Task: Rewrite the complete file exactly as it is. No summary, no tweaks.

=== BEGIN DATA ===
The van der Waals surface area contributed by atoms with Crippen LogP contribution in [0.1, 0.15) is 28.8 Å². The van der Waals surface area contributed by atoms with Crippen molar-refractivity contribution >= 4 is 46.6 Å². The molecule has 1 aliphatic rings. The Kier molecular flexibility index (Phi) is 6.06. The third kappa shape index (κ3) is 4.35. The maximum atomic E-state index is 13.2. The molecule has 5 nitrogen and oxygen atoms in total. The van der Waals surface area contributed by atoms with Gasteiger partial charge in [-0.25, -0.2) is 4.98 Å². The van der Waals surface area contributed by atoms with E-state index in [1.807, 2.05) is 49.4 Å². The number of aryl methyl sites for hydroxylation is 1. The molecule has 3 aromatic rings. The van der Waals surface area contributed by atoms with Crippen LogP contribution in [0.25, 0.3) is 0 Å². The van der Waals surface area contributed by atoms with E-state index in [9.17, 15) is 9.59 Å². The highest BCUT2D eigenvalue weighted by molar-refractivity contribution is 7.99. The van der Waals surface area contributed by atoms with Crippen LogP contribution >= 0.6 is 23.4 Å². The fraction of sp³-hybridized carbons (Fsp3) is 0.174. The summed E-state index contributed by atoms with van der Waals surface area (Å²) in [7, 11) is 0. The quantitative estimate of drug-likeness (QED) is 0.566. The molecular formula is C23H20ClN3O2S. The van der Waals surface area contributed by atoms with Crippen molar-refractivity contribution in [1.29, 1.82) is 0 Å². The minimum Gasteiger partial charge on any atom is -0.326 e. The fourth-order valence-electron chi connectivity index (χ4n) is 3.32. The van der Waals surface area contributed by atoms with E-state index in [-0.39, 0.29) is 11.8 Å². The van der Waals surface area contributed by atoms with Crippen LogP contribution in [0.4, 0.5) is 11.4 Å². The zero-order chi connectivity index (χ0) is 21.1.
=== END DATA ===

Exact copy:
The van der Waals surface area contributed by atoms with Crippen LogP contribution in [0.1, 0.15) is 28.8 Å². The van der Waals surface area contributed by atoms with Crippen molar-refractivity contribution >= 4 is 46.6 Å². The molecule has 1 aliphatic rings. The Kier molecular flexibility index (Phi) is 6.06. The third kappa shape index (κ3) is 4.35. The maximum atomic E-state index is 13.2. The molecule has 5 nitrogen and oxygen atoms in total. The van der Waals surface area contributed by atoms with Gasteiger partial charge in [-0.25, -0.2) is 4.98 Å². The van der Waals surface area contributed by atoms with E-state index in [1.807, 2.05) is 49.4 Å². The number of aryl methyl sites for hydroxylation is 1. The molecule has 3 aromatic rings. The van der Waals surface area contributed by atoms with Crippen LogP contribution in [0.25, 0.3) is 0 Å². The van der Waals surface area contributed by atoms with E-state index in [9.17, 15) is 9.59 Å². The highest BCUT2D eigenvalue weighted by molar-refractivity contribution is 7.99. The van der Waals surface area contributed by atoms with Crippen LogP contribution >= 0.6 is 23.4 Å². The fraction of sp³-hybridized carbons (Fsp3) is 0.174. The summed E-state index contributed by atoms with van der Waals surface area (Å²) in [7, 11) is 0. The quantitative estimate of drug-likeness (QED) is 0.566. The molecular formula is C23H20ClN3O2S. The van der Waals surface area contributed by atoms with Crippen molar-refractivity contribution in [1.29, 1.82) is 0 Å². The minimum Gasteiger partial charge on any atom is -0.326 e. The fourth-order valence-electron chi connectivity index (χ4n) is 3.32. The van der Waals surface area contributed by atoms with E-state index in [-0.39, 0.29) is 11.8 Å². The van der Waals surface area contributed by atoms with Crippen LogP contribution in [0.4, 0.5) is 11.4 Å². The zero-order chi connectivity index (χ0) is 21.1.